Fig. 1

Pressure volume curves showing intra-abdominal pressure (IAP) in centimeter of water in function of increasing additional intra-abdominal volume in liters. An exponential equation was used to calculate IAP for individual animals (narrow dashed curve) and for the average of all animals (bold dashed curve)

After maximal abdominal inflation was achieved using on average 10.4 L (2.1) additional IAV, IAP after initial abdominal inflation at 5 cmH2O of positive end-expiratory pressure (PEEP) was higher than after subsequent abdominal re-inflation using the same additional IAV at 15 cmH2O of PEEP, 49.4 (4.1) vs 45.6 (2.3) cmH2O, respectively (p = 0.03) (Additional file 3: Figure S3—P-V curves at PEEP of 5 and 15 cmH2O). The abdominal compliance (CAB) at maximal IAV and IAP after initial (5 cmH2O PEEP) and repeat inflation (15 cmH2O PEEP) were 55.3 (5.0) mL/cmH2O and 62.0 (6.9) mL/cmH2O, respectively (p = 0.06).

With an increasing amount of additional IAV, IAP and to a lesser extent pPAW increased exponentially (Fig. 2). There was a directly proportional relationship between delta pPAW as a function of delta IAP, with a strong correlation (delta pPAW = 0.14 + 0.43 × delta IAP, R 2 = 0.83, p < 0.001). Hence, abdomino-thoracic transmission approximated 40% (Fig. 3). With increasing IAP, CAB and CRS decreased (Fig. 4).
Fig. 2

Pressure volume curves showing intra-abdominal pressure (IAP) (dashed curve) and peak airway pressure (pPAW) (dotted curve) in centimeter of water in function of increasing additional intra-abdominal volume in liters. An exponential equation was used to calculate IAP and pPAW for the average of all animals

Fig. 3

Delta peak airway pressure (pPAW) in centimeter of water as a function of delta IAP in centimeter of water. Delta pPAW = 0.14 + 0.43 × delta IAP, R 2 = 0.83, p < 0.001

Fig. 4

Average abdominal compliance in milliliter per centimeter of water (dashed curve) and dynamic respiratory system compliance in milliliter per centimeter of water (dotted curve) as a function of increasing additional intra-abdominal volume in liters. Abdominal compliance was calculated from the difference of additional intra-abdominal volume per difference of resulting intra-abdominal pressure. Dynamic respiratory compliance was taken from the ventilator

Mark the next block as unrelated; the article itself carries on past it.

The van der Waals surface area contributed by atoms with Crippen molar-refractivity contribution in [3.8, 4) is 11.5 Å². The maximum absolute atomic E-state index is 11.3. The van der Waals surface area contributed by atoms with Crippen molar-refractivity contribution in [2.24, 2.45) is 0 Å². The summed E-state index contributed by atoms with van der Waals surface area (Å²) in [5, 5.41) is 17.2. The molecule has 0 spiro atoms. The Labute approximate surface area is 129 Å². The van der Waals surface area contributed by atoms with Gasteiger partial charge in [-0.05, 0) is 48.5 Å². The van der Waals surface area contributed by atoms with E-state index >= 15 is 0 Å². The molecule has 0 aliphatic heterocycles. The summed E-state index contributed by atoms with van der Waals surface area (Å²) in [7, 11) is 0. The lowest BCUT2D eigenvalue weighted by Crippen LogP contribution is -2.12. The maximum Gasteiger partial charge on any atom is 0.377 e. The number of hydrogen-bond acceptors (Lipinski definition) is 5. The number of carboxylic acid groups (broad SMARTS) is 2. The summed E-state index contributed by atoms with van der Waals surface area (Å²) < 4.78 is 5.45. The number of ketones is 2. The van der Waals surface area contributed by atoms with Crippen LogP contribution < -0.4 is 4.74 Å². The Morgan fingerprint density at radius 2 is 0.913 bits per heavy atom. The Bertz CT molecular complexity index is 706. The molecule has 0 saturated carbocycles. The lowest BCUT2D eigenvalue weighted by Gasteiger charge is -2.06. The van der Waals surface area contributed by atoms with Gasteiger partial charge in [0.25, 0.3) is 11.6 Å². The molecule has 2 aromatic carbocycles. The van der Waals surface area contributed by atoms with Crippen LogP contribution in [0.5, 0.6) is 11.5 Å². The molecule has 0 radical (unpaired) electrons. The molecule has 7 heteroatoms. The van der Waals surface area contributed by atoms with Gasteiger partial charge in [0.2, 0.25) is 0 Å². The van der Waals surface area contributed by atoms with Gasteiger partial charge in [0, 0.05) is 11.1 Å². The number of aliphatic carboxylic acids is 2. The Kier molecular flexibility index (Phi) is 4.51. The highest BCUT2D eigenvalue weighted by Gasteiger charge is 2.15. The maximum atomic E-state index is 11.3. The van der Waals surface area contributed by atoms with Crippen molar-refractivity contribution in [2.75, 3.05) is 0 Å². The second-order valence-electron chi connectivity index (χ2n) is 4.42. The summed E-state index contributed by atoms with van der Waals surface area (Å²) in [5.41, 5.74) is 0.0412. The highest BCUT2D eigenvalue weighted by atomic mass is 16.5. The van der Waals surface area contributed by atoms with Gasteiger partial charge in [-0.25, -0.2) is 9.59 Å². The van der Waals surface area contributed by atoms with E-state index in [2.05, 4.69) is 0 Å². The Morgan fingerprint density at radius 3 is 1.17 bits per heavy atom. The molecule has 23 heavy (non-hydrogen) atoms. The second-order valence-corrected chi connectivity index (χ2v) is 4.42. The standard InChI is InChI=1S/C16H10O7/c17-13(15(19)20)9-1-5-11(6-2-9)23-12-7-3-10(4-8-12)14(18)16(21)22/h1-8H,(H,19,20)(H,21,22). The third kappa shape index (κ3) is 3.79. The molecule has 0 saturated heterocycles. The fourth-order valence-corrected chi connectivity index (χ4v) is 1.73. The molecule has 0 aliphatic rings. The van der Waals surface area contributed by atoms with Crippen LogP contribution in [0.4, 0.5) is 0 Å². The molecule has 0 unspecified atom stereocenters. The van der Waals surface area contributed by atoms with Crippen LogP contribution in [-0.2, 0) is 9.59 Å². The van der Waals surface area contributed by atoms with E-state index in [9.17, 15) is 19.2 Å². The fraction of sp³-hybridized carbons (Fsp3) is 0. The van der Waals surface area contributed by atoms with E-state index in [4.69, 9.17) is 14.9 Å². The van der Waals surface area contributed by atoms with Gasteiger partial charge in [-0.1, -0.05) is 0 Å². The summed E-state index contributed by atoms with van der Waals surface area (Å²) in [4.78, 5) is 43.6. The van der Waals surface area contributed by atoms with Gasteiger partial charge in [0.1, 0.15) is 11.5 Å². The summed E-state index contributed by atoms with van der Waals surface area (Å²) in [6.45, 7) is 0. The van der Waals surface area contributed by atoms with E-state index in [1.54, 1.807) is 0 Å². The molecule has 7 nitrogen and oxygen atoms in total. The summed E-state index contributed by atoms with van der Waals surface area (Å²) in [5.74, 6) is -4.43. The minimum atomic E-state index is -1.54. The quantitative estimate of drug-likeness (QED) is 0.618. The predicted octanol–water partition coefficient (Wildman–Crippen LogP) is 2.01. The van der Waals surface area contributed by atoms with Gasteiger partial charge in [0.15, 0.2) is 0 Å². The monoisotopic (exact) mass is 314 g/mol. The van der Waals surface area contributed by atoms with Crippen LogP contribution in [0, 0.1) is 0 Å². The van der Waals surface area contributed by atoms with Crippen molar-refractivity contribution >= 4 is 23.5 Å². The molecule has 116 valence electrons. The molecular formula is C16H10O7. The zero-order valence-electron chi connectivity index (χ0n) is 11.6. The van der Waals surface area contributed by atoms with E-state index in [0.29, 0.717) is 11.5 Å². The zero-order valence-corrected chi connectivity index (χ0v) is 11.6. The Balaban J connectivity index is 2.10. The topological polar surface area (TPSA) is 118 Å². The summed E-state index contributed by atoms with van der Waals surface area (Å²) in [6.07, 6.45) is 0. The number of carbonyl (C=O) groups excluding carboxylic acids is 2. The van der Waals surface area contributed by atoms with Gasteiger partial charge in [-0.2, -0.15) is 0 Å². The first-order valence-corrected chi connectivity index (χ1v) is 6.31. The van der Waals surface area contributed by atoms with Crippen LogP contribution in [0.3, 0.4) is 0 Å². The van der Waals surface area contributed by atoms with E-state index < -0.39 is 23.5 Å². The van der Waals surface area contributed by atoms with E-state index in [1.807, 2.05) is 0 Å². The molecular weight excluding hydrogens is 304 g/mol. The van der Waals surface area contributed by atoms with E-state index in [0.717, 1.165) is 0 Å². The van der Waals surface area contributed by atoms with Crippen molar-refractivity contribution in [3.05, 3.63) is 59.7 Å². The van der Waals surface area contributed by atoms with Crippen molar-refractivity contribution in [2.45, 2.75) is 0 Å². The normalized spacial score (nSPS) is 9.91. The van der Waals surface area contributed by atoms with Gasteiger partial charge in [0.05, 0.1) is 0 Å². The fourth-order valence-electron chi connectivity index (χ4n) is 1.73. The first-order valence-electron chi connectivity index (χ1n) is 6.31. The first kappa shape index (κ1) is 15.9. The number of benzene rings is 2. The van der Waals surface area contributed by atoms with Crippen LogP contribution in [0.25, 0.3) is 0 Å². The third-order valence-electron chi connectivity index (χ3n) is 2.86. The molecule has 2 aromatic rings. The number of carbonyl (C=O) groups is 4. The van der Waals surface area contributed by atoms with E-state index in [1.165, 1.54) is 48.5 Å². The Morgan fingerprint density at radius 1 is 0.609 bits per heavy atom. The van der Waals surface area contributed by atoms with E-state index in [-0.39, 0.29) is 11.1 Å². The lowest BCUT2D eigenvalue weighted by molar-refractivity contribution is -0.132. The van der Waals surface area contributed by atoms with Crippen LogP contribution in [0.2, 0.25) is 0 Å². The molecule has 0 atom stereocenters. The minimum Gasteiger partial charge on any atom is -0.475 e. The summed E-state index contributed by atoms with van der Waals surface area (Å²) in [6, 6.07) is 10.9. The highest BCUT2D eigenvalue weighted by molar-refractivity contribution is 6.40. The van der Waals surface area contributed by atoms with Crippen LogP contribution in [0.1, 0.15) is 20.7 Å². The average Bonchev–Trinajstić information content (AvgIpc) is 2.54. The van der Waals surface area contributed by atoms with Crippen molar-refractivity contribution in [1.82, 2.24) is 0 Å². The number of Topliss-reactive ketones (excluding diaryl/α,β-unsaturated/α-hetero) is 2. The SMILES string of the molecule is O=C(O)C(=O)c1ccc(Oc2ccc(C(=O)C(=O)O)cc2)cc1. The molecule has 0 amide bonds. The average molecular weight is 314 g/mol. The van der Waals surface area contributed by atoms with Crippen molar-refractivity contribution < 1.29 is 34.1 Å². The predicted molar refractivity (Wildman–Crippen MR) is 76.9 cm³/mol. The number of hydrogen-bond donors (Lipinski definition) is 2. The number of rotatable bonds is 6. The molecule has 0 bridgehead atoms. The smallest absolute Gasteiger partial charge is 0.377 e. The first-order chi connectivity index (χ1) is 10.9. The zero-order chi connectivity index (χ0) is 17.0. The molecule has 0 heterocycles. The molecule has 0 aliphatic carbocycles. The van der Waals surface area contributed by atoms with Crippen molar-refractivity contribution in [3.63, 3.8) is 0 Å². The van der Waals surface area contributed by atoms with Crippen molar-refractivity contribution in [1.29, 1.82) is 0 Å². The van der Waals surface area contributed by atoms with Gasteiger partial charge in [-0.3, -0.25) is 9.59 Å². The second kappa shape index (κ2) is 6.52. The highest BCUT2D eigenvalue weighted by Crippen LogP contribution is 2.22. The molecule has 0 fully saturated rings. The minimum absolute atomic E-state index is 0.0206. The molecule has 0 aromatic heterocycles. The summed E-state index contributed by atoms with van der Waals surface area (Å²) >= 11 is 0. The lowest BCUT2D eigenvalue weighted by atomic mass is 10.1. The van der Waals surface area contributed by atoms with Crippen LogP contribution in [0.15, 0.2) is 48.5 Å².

We calculated the effect of an additional IAV of 500 mL on pPAW and IAP (Table 1). The addition of 500 mL IAV increased pPAW and IAP to a greater extent at higher grades of IAH than at lower grades of IAH (i.e., reduced compliance at higher levels of IAH).
Table 1

Effect of additional 500 mL intra-abdominal volume on intra-abdominal and peak airway pressure at different grades of intra-abdominal hypertension

Given IAP,

cmH2O (mmHg)

IAH grade

PAW at given IAP,

cmH2O

Additional IAV at given IAP, L

IAV increased by 0.5 L,

L

IAP after addition of 0.5 L IAV,

cmH2O (mmHg)

Resulting increase in IAP, cmH2O (mmHg)

CAB, mL/mmHg

Resulting increase in PAW, cmH2O

5.0 (3.7)

Baseline

20.5

0.0

0.5

5.0 (3.7)

0.0 (0.0)

0.0

16.3 (12.0)

1

24.8

7.7

8.2

20.4 (15.0)

4.0 (3.0)

168

1.5

21.8 (16.0)

2

26.8

8.4

8.9

27.7 (20.4)

6.0 (4.4)

114

2.2

28.5 (21.0)

3

29.3

8.9

9.4

36.9 (27.2)

8.4 (6.2)

81

3.0

35.3 (26.0)

4

31.8

9.3

9.8

46.1 (33.9)

10.8 (7.9)

63

3.9

Values are given in mean (SD). Pigs weight was 41.4 (8.5) kg. IAP intra-abdominal pressure, IAH intra-abdominal hypertension, grading of IAH according to the World Society of Abdominal Compartment Syndrome [1], PAW peak airway pressure, IAV intra-abdominal volume, C AB abdominal compliance

Discussion